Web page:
Taxes and Economic Growth

Here is a conclusion of a 2012 CRS report titled “Taxes and the Economy: An Economic Analysis of the Top Tax Rates Since 1945 (Updated)”

It is reasonable to assume that a tax rate change limited to a small group of taxpayers at the top of the income distribution would have a negligible effect on economic growth.

The report isn’t conclusive as the report looks at their association and not causation, but the report reinforces (to me anyways) that the Republicans need a broader solution to 1) achieving economic growth and 2) producing growth that is more inclusive. There are all sorts of ways to evaluate economic policy including GDP growth and its allocation, labor participation, unemployment, etc..  Economic growth seems to be the only metric Republicans talk or care about and even if we can growth the economy, we still need to make sure it “works for everyone.”

You can read the rest here.

 

 

Does the 54 billion already exist?

The $54 billion defense spending increase the White House has proposed is a sign that President Trump intends to keep his promise to rebuild the military. Yet simply increasing the defense budget will not be enough. The president must fundamentally reshape the way Washington approaches defense spending if he hopes to be successful.

 

Our defense budget is a sieve for congressional pet projects, special interest contracts, and social engineering programs. Pumping more fuel into the tank is little use if you don’t patch the holes in the bottom first.

There is more than enough money already allocated to make American “safer.” The US military, just like any large institution, is grossly inefficient and rent seeking is rampant.

You can read the rest here. The author is James Hasson.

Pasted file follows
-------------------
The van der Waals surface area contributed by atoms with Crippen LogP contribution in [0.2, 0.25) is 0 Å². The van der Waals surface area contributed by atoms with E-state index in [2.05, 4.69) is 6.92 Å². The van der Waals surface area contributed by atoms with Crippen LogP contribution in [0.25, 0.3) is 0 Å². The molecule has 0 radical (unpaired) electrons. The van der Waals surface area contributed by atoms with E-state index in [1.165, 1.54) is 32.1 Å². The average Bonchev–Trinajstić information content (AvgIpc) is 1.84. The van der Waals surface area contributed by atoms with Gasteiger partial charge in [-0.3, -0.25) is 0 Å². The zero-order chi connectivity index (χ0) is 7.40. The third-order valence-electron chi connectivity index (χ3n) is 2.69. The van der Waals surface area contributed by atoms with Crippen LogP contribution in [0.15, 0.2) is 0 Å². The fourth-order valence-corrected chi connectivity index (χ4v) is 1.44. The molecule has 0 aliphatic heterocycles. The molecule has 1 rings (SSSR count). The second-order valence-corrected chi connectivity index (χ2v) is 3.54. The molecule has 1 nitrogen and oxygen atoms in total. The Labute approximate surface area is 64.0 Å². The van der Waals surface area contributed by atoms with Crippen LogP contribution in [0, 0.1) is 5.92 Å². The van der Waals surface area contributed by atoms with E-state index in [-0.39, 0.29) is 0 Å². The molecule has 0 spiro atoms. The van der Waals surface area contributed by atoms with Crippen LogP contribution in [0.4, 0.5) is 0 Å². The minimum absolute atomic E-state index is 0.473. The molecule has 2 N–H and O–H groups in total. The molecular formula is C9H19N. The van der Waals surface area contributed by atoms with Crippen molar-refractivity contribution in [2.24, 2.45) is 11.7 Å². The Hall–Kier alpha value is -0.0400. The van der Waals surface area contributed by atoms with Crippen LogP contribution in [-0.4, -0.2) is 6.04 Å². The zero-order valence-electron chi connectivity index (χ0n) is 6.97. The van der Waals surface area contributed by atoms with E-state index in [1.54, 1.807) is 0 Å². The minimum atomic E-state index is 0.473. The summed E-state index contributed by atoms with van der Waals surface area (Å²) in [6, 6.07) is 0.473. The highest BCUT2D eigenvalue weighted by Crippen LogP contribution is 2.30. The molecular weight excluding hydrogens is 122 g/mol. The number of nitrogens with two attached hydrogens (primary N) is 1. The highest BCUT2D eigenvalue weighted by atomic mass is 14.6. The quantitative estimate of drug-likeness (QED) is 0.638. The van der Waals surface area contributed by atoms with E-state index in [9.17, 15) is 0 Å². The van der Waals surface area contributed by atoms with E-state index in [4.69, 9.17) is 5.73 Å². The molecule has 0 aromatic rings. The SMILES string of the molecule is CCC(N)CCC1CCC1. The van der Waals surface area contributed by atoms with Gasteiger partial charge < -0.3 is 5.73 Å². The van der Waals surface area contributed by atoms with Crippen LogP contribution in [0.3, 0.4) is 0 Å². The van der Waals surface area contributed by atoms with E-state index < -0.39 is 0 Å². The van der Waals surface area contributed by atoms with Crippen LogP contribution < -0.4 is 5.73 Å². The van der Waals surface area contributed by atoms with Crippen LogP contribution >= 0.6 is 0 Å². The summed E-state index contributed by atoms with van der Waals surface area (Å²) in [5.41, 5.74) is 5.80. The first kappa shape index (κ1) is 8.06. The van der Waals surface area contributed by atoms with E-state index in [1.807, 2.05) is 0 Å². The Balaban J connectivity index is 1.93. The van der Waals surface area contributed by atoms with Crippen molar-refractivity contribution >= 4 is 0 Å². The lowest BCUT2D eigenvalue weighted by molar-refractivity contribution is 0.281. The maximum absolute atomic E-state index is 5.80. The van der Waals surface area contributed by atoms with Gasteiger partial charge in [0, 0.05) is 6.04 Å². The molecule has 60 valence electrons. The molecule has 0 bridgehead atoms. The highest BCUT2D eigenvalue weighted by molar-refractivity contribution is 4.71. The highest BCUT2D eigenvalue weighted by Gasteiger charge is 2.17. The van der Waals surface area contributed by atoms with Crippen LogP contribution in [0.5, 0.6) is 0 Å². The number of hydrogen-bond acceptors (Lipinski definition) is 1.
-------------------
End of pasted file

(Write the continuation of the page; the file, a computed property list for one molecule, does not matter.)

Background on Chile’s Pension System

Alas, benefits have not measured up to people’s unrealistic expectations. The scheme’s founders told workers that if they contributed continuously throughout their careers they would receive a generous 70% of their final salaries upon retirement. And indeed, men who chipped in for 30 years or more earned an average pension of 77% of their final salary. But most workers contributed far less. Women took time off to raise children (and retire earlier than men). Many Chileans spent time in informal jobs or unemployed. On average, they contribute for only 40% of their prime working years.

 

For most people the 10% contribution rate, just half the average in the OECD, a club of mainly rich countries, is too low. As a result, the typical benefit, including a supplement paid to poor people, is 45% of a pensioner’s final salary, well below the OECD average of 61%. Women are worst off. They take home pensions worth 31% of their final salaries, compared with 60% for men. In 2008 the government decided to reward mothers for each child they raised by topping up their pensions, but that does not fully compensate for the shortfall.

You can read more at the Economist here.